Ontological foundations of Inka archaeology
Author(s): Bruce Mannheim
The “ontological turn” ties several core anthropological questions about cultural variability in human interaction with the world, all of which can best be summarized by Sapir’s dictum—from the 1920s— that “the worlds in which different societies live are distinct worlds, not merely the same world with different labels attached.” Drawing on evidence—ethnographic, grammatical, cognitive, material, and visual—from the central Andes (principally from Southern Quechua and their Inka ancestors), I discuss several areas in which sensitivity to ontological ordering principles constrain the interpretation of archaeological and ethnohistorical evidence: properties of the world; spatial orientation and principles of semiotic interpretation; agency; and causal structures. In each case I identify social practices that presuppose and entail the ontological categories. All ontological structures are produced by social practices or by social practices plus cognitive mechanisms identified independently of the ontological question; none make reference to “cosmology.” And in conjunct, they permit a more parsimonious interpretation of material evidence, suggesting that some absences of evidence are in fact evidence of absence. Most strikingly, they suggest a new interpretation of the spatial organization of Inka Cuzco.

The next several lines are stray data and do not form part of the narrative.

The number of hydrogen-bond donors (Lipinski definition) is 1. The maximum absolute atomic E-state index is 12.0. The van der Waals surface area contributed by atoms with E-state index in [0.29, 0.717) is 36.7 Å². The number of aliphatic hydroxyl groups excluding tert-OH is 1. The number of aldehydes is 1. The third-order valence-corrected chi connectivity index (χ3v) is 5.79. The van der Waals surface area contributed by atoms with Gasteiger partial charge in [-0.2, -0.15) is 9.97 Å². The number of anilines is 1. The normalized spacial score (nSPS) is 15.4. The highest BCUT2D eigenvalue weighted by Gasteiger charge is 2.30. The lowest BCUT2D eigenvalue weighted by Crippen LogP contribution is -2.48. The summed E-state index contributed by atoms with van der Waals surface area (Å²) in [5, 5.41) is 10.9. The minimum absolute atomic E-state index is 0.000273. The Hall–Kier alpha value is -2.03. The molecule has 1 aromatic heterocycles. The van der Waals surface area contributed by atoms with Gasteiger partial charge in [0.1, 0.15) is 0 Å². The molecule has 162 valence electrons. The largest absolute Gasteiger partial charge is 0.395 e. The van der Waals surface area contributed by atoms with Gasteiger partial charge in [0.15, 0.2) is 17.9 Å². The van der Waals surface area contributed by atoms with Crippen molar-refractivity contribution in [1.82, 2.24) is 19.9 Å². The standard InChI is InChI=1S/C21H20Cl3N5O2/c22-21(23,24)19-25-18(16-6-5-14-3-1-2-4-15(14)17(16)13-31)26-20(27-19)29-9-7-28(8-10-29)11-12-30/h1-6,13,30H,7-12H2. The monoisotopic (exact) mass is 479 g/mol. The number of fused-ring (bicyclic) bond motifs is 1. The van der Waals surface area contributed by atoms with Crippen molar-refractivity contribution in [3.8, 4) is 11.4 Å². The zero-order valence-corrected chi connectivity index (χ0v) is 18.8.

Cite this Record
Ontological foundations of Inka archaeology. Bruce Mannheim. Presented at The 81st Annual Meeting of the Society for American Archaeology, Orlando, Florida. 2016 ( tDAR id: 402938)
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min long: -93.691; min lat: -56.945 ; max long: -31.113; max lat: 18.48 ;